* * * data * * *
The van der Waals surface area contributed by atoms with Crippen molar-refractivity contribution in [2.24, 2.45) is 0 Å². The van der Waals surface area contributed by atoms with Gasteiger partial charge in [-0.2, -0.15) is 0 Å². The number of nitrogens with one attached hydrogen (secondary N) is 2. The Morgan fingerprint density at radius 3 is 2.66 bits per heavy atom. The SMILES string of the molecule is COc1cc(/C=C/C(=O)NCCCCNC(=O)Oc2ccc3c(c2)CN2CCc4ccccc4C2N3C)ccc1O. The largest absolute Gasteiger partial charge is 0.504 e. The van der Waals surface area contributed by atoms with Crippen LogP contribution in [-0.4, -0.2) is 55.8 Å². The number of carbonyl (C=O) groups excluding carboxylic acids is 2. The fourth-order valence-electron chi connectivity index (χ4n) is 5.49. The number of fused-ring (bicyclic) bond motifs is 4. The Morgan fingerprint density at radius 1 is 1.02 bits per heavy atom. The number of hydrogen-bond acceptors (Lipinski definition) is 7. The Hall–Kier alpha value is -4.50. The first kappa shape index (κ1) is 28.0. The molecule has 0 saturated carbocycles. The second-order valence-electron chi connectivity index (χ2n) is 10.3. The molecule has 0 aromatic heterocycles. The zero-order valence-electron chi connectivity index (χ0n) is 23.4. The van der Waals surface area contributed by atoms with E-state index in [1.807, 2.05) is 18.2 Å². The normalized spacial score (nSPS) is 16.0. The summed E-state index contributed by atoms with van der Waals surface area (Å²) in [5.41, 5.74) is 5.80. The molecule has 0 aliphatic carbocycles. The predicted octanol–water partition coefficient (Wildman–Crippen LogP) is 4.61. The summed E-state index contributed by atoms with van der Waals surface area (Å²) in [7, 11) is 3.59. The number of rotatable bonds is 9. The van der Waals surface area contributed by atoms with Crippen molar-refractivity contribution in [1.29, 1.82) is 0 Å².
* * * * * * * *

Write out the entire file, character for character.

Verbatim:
The van der Waals surface area contributed by atoms with Crippen molar-refractivity contribution in [2.24, 2.45) is 0 Å². The van der Waals surface area contributed by atoms with Gasteiger partial charge in [-0.2, -0.15) is 0 Å². The number of nitrogens with one attached hydrogen (secondary N) is 2. The Morgan fingerprint density at radius 3 is 2.66 bits per heavy atom. The SMILES string of the molecule is COc1cc(/C=C/C(=O)NCCCCNC(=O)Oc2ccc3c(c2)CN2CCc4ccccc4C2N3C)ccc1O. The largest absolute Gasteiger partial charge is 0.504 e. The van der Waals surface area contributed by atoms with Crippen LogP contribution in [-0.4, -0.2) is 55.8 Å². The number of carbonyl (C=O) groups excluding carboxylic acids is 2. The fourth-order valence-electron chi connectivity index (χ4n) is 5.49. The number of fused-ring (bicyclic) bond motifs is 4. The Morgan fingerprint density at radius 1 is 1.02 bits per heavy atom. The number of hydrogen-bond acceptors (Lipinski definition) is 7. The Hall–Kier alpha value is -4.50. The first kappa shape index (κ1) is 28.0. The molecule has 0 saturated carbocycles. The second-order valence-electron chi connectivity index (χ2n) is 10.3. The molecule has 0 aromatic heterocycles. The zero-order valence-electron chi connectivity index (χ0n) is 23.4. The van der Waals surface area contributed by atoms with E-state index in [1.807, 2.05) is 18.2 Å². The normalized spacial score (nSPS) is 16.0. The summed E-state index contributed by atoms with van der Waals surface area (Å²) in [5.41, 5.74) is 5.80. The molecule has 0 aliphatic carbocycles. The predicted octanol–water partition coefficient (Wildman–Crippen LogP) is 4.61. The summed E-state index contributed by atoms with van der Waals surface area (Å²) in [7, 11) is 3.59. The number of rotatable bonds is 9. The van der Waals surface area contributed by atoms with Crippen molar-refractivity contribution in [1.29, 1.82) is 0 Å².